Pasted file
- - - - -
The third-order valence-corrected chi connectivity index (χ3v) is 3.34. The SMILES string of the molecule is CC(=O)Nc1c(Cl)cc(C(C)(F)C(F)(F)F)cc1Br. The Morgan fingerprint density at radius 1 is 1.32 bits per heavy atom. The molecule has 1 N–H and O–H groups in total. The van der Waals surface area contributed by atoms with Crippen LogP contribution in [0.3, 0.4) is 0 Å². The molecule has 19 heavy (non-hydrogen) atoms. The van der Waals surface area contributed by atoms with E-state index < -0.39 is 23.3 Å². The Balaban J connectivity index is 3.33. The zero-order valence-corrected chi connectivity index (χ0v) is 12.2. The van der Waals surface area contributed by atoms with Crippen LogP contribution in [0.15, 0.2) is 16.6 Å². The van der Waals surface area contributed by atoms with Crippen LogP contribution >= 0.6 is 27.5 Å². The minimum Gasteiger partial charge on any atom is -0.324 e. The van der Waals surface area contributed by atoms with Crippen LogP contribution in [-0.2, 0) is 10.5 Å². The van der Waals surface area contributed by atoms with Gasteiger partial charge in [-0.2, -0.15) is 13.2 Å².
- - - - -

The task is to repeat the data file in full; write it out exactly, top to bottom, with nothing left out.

The third-order valence-corrected chi connectivity index (χ3v) is 3.34. The SMILES string of the molecule is CC(=O)Nc1c(Cl)cc(C(C)(F)C(F)(F)F)cc1Br. The Morgan fingerprint density at radius 1 is 1.32 bits per heavy atom. The molecule has 1 N–H and O–H groups in total. The van der Waals surface area contributed by atoms with Crippen LogP contribution in [0.3, 0.4) is 0 Å². The molecule has 19 heavy (non-hydrogen) atoms. The van der Waals surface area contributed by atoms with E-state index < -0.39 is 23.3 Å². The Balaban J connectivity index is 3.33. The zero-order valence-corrected chi connectivity index (χ0v) is 12.2. The van der Waals surface area contributed by atoms with Crippen LogP contribution in [0.15, 0.2) is 16.6 Å². The van der Waals surface area contributed by atoms with Crippen LogP contribution >= 0.6 is 27.5 Å². The minimum Gasteiger partial charge on any atom is -0.324 e. The van der Waals surface area contributed by atoms with Crippen LogP contribution in [-0.2, 0) is 10.5 Å². The van der Waals surface area contributed by atoms with Gasteiger partial charge in [-0.2, -0.15) is 13.2 Å².